After a posting a strong third quarter 2018 result, Citi's trading operations (specifically in Fixed Income) was the main source of this quarter's total revenue shortfall. In total, Markets and Securities Services revenue declined 11% year over year to $3.1 billion as weakness in Fixed Income Markets ($1.9 billion, down 21% year over year) more than offset growth in Securities Services ($653 million, up 7% year over year) and Equity Markets ($668 million, up 18% year over year). While the Fixed Income number is a disappointment, we argue that was of no surprise to investors and should have been priced in to the stock because management guided for this at the beginning of December at the Goldman Sachs U.S. Financial Services Conference, which we discussed in our Daily Rundown that followed here. Although trading did not build off its third quarter momentum like management initially expected, CFO John Gerspach said today that trading conditions have improved in the first few days of Q1.
From a capital-allocation perspective, shareholder returns were alive and well as Citigroup returned $5.8 billion of capital to common shareholders during the fourth quarter and repurchased 74 million of common shares. For the full year 2018, Citigroup returned a total of $18.4 billion of capital and repurchased 212 million shares. This pushed Citigroup's 2018 payout ratio to 110%, but management still has plenty of excess reserves available to return.
Checking in on some other key metrics, Citigroup's book value per share increased by $2.17 sequentially to $75.05 (ahead of the $74.23 expectation), and the tangible book value per share increased by $1.88 sequentially to $63.79 (ahead of the $63.10 expectations). The Common Equity Tier 1 Capital ratio ticked up to 11.9%. In simplistic terms, we think the stock price of a financial should trade in the same direction as tangible book value and its Return on Tangible Common Equity/Common Equity Tier 1 Capital ratio.
Slightly below expectations of 2.73%, the net interest margin (NIM) came in at 2.71%, a tick higher than third quarter's 2.70% figure. Although the yield curve has significantly flattened year over year, the 2.71% figure is still an increase from the fourth quarter 2017's result of 2.65%. Lastly, Citigroup's efficiency ratio came in at 57.8%, which is a tick higher than the 57.7% consensus. For the full year 2018, Citigroup's efficiency ratio was 57.4%, an improvement from 2017's 58.3%.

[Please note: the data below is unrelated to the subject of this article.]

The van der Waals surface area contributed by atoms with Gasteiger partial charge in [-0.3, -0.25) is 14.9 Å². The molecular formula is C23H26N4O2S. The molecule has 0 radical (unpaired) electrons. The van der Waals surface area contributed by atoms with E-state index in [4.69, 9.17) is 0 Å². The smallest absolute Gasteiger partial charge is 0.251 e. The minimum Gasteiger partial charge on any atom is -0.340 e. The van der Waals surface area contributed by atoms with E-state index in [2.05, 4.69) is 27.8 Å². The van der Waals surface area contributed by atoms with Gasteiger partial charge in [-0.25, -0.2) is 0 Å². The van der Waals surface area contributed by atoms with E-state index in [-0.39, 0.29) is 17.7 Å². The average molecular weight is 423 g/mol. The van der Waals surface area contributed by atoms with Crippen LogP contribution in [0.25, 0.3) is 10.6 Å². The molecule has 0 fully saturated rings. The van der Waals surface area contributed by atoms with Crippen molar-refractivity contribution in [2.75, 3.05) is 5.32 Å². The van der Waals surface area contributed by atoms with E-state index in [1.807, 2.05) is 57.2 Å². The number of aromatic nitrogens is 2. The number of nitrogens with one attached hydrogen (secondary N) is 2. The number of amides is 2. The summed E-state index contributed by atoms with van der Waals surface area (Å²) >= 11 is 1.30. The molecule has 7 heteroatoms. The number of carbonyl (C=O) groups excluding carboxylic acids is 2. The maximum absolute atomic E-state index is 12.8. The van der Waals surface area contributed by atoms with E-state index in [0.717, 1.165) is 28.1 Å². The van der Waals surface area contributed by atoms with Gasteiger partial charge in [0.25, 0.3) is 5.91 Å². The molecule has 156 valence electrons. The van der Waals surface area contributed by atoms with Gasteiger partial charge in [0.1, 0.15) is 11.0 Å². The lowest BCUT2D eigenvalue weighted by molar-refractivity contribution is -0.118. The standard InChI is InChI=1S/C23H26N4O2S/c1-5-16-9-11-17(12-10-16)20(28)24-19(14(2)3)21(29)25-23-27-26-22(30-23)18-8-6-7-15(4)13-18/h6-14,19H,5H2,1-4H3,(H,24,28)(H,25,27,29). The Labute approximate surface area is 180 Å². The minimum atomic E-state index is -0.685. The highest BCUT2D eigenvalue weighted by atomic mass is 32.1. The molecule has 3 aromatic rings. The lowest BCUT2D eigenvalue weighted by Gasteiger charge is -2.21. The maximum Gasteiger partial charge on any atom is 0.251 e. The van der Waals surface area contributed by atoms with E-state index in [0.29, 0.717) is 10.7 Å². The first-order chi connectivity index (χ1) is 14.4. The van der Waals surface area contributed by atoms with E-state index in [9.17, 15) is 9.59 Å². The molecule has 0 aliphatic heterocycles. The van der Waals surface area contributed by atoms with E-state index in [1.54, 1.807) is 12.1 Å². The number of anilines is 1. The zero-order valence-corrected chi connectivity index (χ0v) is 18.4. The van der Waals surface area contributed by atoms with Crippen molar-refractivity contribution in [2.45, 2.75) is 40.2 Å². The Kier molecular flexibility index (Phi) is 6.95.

Bottom line, we believe this was another solid quarter for the company because the trading downside should have been well reflected in the stock and there were no major problems disclosed that would otherwise justify a valuation below tangible book. After an initial down open, we are seeing the market better understand this as shares have since pushed higher. Though shares have disappointed over the past year, we see a few reasons to stay long this value stock. We are encouraged with the recent increased involvement by Activist firm ValueAct and see a few potential positives that can occur down the road. We would not be surprised to see them push for more durable revenue streams outside of trading, a shift that would make revenue less volatile and market depended. Further, we expect the activists to keep management accountable for their various performance targets, which if they hit in the future, a premium will build on tangible book value. While we wait for this to occur, we have a terrific capital return story that pays for our patience with management repurchasing stock hand over first (at a discount) and a dividend that yields 3%. We reiterate our ONE rating.